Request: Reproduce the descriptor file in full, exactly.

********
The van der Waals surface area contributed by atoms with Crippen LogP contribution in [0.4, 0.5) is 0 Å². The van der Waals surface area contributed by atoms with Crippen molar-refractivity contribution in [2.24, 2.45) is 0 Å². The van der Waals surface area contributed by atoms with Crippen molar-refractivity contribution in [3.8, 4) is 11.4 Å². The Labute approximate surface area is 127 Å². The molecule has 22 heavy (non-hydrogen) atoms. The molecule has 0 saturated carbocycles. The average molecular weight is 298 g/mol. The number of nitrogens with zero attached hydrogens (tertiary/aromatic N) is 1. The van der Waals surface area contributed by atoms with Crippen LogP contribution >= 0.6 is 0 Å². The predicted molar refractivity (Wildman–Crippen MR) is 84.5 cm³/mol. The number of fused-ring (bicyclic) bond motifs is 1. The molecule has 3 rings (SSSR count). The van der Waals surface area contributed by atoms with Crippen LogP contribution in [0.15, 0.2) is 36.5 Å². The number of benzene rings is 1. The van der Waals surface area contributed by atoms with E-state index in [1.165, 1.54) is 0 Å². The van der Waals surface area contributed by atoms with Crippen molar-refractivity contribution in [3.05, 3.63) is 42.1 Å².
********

The van der Waals surface area contributed by atoms with Crippen LogP contribution in [0.4, 0.5) is 0 Å². The van der Waals surface area contributed by atoms with Crippen molar-refractivity contribution in [2.24, 2.45) is 0 Å². The van der Waals surface area contributed by atoms with Crippen molar-refractivity contribution in [3.8, 4) is 11.4 Å². The Labute approximate surface area is 127 Å². The molecule has 22 heavy (non-hydrogen) atoms. The molecule has 0 saturated carbocycles. The average molecular weight is 298 g/mol. The number of nitrogens with zero attached hydrogens (tertiary/aromatic N) is 1. The van der Waals surface area contributed by atoms with Crippen LogP contribution >= 0.6 is 0 Å². The predicted molar refractivity (Wildman–Crippen MR) is 84.5 cm³/mol. The number of fused-ring (bicyclic) bond motifs is 1. The molecule has 3 rings (SSSR count). The van der Waals surface area contributed by atoms with Crippen LogP contribution in [0.15, 0.2) is 36.5 Å². The number of benzene rings is 1. The van der Waals surface area contributed by atoms with E-state index in [1.165, 1.54) is 0 Å². The van der Waals surface area contributed by atoms with Crippen molar-refractivity contribution in [3.05, 3.63) is 42.1 Å².